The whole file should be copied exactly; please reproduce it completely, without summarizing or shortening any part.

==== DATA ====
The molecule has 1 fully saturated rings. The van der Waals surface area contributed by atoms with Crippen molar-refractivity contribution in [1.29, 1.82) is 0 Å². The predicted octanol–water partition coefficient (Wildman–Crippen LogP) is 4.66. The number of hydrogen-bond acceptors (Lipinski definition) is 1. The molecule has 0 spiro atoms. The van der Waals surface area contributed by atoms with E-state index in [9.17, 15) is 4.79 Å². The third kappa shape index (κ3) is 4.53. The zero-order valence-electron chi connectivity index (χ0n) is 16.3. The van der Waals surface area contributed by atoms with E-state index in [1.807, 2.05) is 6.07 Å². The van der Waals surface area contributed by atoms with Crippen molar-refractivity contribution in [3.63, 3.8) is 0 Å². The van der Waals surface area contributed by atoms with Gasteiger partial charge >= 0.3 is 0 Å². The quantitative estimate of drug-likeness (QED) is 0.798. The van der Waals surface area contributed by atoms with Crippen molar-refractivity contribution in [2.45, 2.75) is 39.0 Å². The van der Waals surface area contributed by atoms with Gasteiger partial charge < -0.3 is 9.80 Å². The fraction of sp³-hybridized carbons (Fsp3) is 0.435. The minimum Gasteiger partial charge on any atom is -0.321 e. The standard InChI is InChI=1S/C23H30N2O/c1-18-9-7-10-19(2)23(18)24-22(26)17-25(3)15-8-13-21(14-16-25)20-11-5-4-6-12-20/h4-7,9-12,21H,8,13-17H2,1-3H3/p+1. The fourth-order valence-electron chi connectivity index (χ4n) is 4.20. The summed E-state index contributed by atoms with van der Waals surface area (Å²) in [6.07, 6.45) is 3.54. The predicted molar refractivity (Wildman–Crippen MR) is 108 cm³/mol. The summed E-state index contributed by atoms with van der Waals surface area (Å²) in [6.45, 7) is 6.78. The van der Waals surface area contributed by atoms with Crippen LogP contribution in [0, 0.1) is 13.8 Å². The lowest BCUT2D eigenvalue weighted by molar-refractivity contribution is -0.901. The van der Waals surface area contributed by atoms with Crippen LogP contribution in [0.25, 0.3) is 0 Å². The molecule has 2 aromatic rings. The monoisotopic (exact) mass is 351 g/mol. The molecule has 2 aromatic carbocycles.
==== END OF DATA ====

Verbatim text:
The molecule has 1 fully saturated rings. The van der Waals surface area contributed by atoms with Crippen molar-refractivity contribution in [1.29, 1.82) is 0 Å². The predicted octanol–water partition coefficient (Wildman–Crippen LogP) is 4.66. The number of hydrogen-bond acceptors (Lipinski definition) is 1. The molecule has 0 spiro atoms. The van der Waals surface area contributed by atoms with E-state index in [9.17, 15) is 4.79 Å². The third kappa shape index (κ3) is 4.53. The zero-order valence-electron chi connectivity index (χ0n) is 16.3. The van der Waals surface area contributed by atoms with E-state index in [1.807, 2.05) is 6.07 Å². The van der Waals surface area contributed by atoms with Crippen molar-refractivity contribution in [3.63, 3.8) is 0 Å². The van der Waals surface area contributed by atoms with Gasteiger partial charge >= 0.3 is 0 Å². The quantitative estimate of drug-likeness (QED) is 0.798. The van der Waals surface area contributed by atoms with Crippen molar-refractivity contribution in [2.45, 2.75) is 39.0 Å². The van der Waals surface area contributed by atoms with Gasteiger partial charge < -0.3 is 9.80 Å². The fraction of sp³-hybridized carbons (Fsp3) is 0.435. The minimum Gasteiger partial charge on any atom is -0.321 e. The standard InChI is InChI=1S/C23H30N2O/c1-18-9-7-10-19(2)23(18)24-22(26)17-25(3)15-8-13-21(14-16-25)20-11-5-4-6-12-20/h4-7,9-12,21H,8,13-17H2,1-3H3/p+1. The fourth-order valence-electron chi connectivity index (χ4n) is 4.20. The summed E-state index contributed by atoms with van der Waals surface area (Å²) in [6.07, 6.45) is 3.54. The predicted molar refractivity (Wildman–Crippen MR) is 108 cm³/mol. The summed E-state index contributed by atoms with van der Waals surface area (Å²) in [6.45, 7) is 6.78. The van der Waals surface area contributed by atoms with Crippen LogP contribution in [0, 0.1) is 13.8 Å². The lowest BCUT2D eigenvalue weighted by molar-refractivity contribution is -0.901. The van der Waals surface area contributed by atoms with Crippen LogP contribution in [0.25, 0.3) is 0 Å². The molecule has 2 aromatic rings. The monoisotopic (exact) mass is 351 g/mol. The molecule has 2 aromatic carbocycles.